Transport Layer Congestion Control
Tom Kelliher, CS 325
Apr. 7, 2008
- Congestion control principles.
- TCP congestion control.
Network layer introduction.
- Assume no segments are dropped and senders don't time-out any
segments -- no retransmits.
- The network load generated by each sender's application layer is
Assume the senders equally share the available bandwidth.
- The router's outgoing link has capacity R bps.
- The network load seen by the receiver's application layer is
until we hit the bandwidth limit --
can't exceed this.
approaches , the router's segment queue's
length -- and delay -- increases.
- Now, segments will be be dropped and retransmits will occur.
is the offered load of the transport layer.
Due to retransmits,
- Due to finite buffers,
can't exceed -- shared
The graph on the left assumes the sender is omniscient and knows when the
router has free buffers and only transmits segments then, avoiding dropped
segments. -- unrealistic.
- Dropped segments mean duplicate, redundant data sent across a link
-- wasting bandwidth.
The middle graph shows what could happen if the sender retransmits only segments known to be lost -- again, unrealistic. Here, we assume
17% of segments are retransmits.
- Realistically, delays will cause some non-dropped segments to be
retransmitted, further wasting bandwidth with redundant segments.
The graph on the right shows this realistic scenario, assuming each segment
is retransmitted once.
- Consider what could happen if R2 becomes congested due to B-D
- R2 begins dropping segments from A-C, wasting bandwidth at R1.
- A's offered load increases, to handle retransmits.
- R1 could become congested, affecting the (initially free) D-B
Worst case, B-D traffic could completely lock-out A-C traffic beyond the
point at which
saturates the routers' transmit
- End-to-end control:
- No help from network layer --sender/receiver have to intuit
congestion on their own.
- TCP intuits congestion through fast retransmits (triple ACKs),
not too bad -- some bandwidth still available; timeout transmits,
really bad -- no bandwidth available.
Third idea for TCP: increased RTTs mean congestion is beginning to
become a problem.
- Network assisted. Two approaches here:
- Direct feedback with choke packet -- router sends choke command
directly to sender.
- Indirect feedback with congestion indication bit in segment --
router sets this, when congested, as it forwards a segment to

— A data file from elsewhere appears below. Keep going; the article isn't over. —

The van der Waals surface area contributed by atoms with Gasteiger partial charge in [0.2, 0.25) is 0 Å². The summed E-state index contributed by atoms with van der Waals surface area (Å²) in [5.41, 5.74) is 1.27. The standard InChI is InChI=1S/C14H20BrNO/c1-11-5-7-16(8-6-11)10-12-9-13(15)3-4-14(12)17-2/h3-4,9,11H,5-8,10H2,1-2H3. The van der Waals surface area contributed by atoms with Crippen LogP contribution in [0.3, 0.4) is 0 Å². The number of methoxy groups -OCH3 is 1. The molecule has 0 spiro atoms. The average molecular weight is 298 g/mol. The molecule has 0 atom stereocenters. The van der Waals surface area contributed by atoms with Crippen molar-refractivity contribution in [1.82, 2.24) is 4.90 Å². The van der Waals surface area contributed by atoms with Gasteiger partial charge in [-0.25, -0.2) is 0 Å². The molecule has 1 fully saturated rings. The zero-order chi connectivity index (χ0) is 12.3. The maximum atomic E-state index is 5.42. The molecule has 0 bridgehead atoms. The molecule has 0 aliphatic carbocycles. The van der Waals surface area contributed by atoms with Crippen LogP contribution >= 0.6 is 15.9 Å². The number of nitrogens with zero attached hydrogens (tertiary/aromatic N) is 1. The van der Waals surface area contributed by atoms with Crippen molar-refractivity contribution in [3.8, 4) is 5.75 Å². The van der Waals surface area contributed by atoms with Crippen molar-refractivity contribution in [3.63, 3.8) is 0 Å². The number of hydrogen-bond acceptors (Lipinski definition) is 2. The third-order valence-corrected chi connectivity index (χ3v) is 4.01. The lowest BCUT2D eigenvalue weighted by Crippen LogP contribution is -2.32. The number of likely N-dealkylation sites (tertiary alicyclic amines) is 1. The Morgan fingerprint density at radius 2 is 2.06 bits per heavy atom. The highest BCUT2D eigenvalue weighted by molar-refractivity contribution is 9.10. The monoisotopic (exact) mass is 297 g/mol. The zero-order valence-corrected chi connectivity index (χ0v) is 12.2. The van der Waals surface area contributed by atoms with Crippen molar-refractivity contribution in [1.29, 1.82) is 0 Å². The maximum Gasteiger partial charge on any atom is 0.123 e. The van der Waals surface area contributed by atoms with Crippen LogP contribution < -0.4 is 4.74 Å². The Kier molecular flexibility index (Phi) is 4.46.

Receiver responsible for getting the indication back to the sender.
- Recall receive window for flow control:
- Recall our transmit model: sender sends segments each RTT with
We therefore have
So, RcvWindow, controlled by receiver, can be used to throttle sender
- TCP itself defines CongWindow, maintained by sender, to
throttle sender rate in face of congestion.
We then have:
Sender rate controlled by both RcvWindow and CongWindow.
TCP congestion control algorithm:
- Multiplicative decrease:
- After triple duplicate ACK, cut CongWindow in half. CongWindow never drops below 1 MSS.
Not as bad as a timeout.
- After a timeout, cut CongWindow down to 1 MSS.
- Additive increase:
- Increase CongWindow by 1 MSS each RTT.
Increase rate is controlled by RTT -- a lower RTT results in faster
CongWindow increase rate.
Often implemented by increasing CongWindow by
for each new ACK.
- Actually, CongWindow increase is multiplicative until Threshold is reached.
- Additive increase; multiplicative decrease:
- Slow start:
- CongWindow is set to 1 MSS for a new connection.
- CongWindow is increased by 1 MSS for each ACK received,
until Threshold is reached.
Exponential increase in CongWindow during SS phase:
- Additive increase, once Threshold reached:
TCP Reno = current algorithm. Is decrease from timeout or fast
- Actual timeout events behavior:
|| Sender Action
Slow Start (SS)
|| New ACK received
|| CongWin = CongWin + MSS. if
(CongWin Threshold) set state to CA.
|| CongWin doubles every
Congestion Avoidance (CA)
|| New ACK received
|| CongWin = CongWin +
|| CongWin increases by 1 MSS every RTT.
SS or CA
|| Triple Dup ACK
|| Threshold = CongWin/2. CongWin = Threshold.
set state to CA.
|| Fast recover; multiplicative decrease.
SS or CA
|| Threshold = CongWin/2. CongWin = 1 MSS. Set state to
SS or CA
|| Duplicate ACK received
|| Increment duplicate ACK count for
Is TCP's AIMD algorithm fair? Consider this situation:
Suppose, initially, connection 1 has a higher throughput (CongWindow)
than connection 2:
This shows what happens during 3DupACK events -- multiplicative decrease.
Eventually, we converge to equal throughput.
On timeout, both connections will end up with a CongWindow of
Thomas P. Kelliher